Have you noticed the way the U.S. news media uniformly mischaracterizes and disparages all those who suggest Barack Obama’s constitutional eligibility is not settled matter?

Here’s a recent example from the State, a daily in Columbia, S.C.: “The so-called ‘birther movement’ has questioned the president’s citizenship, claiming Obama’s birth certificate, issued by the state of Hawaii is a fake.”

The paper uses the derisive term “birther movement,” the appellation of choice by those who ridicule the curious constitutionalists. The paper suggests the focus of this movement representing 58 percent of the American people, according to the latest CNN poll, is “citizenship,” when it is actually “natural born citizenship.” The paper suggests a birth certificate has been produced by the state of Hawaii when it hasn’t been. And the paper suggests the primary dispute is over whether this unseen document is a fake.

This is but one of hundreds of examples of this kind of distorted press coverage by news agencies big and small all making assertions that are untrue and contemptuous.

This pattern raises two questions in my mind:

  • Why don’t any of these news sources – newspapers, wire services and television networks – bother to talk to anyone from this “movement”?
  • From where do they get their information, their impressions, their “facts”?

I have practiced the profession of journalism for 35 years. I’ve never done anything else since becoming an adult. I have literally done everything you can do in the world of daily journalism, from reporting to running major market newspapers. It was always my impression that we were supposed to interview the people we wrote about. But, in the case of the so-called “birthers,” or, as I like to put it, the “curious constitutionalists,” it seems to be fair game to stereotype their beliefs with broad brush treatment and, most importantly, never to talk to them.


Nevertheless, the talking heads on television and the reporters in newsrooms across America tell us every day what “these people” – whom they never name – believe.

How is that done?

I’m curious.

As someone in the forefront of this “movement,” I have been interviewed hundreds of times on talk radio about what I believe about eligibility and why, but I can count on one hand the number of times I have been interviewed on the subject by so-called “newsmen.”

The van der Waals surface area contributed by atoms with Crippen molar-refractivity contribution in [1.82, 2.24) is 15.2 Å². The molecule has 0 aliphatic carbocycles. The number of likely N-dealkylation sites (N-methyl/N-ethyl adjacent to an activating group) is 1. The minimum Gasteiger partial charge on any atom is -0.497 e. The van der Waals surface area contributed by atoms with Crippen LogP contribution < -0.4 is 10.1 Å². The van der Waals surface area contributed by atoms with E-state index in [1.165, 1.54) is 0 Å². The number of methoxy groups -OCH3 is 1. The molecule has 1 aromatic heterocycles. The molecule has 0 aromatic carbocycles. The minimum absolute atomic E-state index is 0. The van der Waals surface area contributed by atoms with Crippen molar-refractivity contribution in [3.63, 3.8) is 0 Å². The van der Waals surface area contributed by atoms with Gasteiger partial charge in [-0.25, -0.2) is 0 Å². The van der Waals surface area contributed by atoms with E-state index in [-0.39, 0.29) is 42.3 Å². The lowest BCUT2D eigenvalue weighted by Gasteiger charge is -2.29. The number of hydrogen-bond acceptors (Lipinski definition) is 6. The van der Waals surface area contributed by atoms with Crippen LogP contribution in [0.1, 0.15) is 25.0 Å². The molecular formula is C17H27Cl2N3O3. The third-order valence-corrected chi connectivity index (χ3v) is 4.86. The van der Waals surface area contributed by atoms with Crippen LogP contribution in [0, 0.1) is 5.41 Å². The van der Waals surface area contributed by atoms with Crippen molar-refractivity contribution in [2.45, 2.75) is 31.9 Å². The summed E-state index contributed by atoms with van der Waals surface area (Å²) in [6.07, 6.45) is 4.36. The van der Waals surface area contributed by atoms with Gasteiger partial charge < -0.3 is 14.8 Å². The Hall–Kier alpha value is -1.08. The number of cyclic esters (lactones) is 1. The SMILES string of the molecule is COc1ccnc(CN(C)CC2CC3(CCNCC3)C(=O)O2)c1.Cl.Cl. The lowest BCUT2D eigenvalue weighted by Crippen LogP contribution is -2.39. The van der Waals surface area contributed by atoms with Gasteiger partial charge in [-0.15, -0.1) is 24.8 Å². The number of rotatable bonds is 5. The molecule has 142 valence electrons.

And in several of those cases, mysteriously the interviews never aired or were never published. My theory on why is that I presented a lucid and, perhaps, even indisputable case that Obama has never proven his eligibility.

But think about it.

When was the last time you saw a “birther” interviewed by a significant or insignificant news source outside of WND and talk radio?

Even Lt. Col. Terrence Lakin, a distinguished Army surgeon facing court martial for challenging Obama’s eligibility, is never interviewed by other news sources. The man is facing years in prison for his convictions, and, even that fact, doesn’t stir these so-called newsmen to curiosity.

So where do these news sources get their ideas about what “birthers” believe?

I can only surmise that they get them from each other.

One mischaracterization leads to another. One factual error leads to another. One derisive term leads to another.

This is actually counterfeit journalism – with each new story on a subject deriving its assertions of “fact” from another.

Someday soon this issue is going to be resolved, much to the embarrassment of Obama, his defenders, his political adversaries who let it slide and especially the press, who missed the biggest story of the decade.

How did the press miss that story?


They made up their minds that Obama would never lie, cheat or deceive.

They convinced themselves they had actually seen a birth certificate when they hadn’t.

They regurgitated what others wrote and said about the constitutionally curious.

And they never interviewed anyone.

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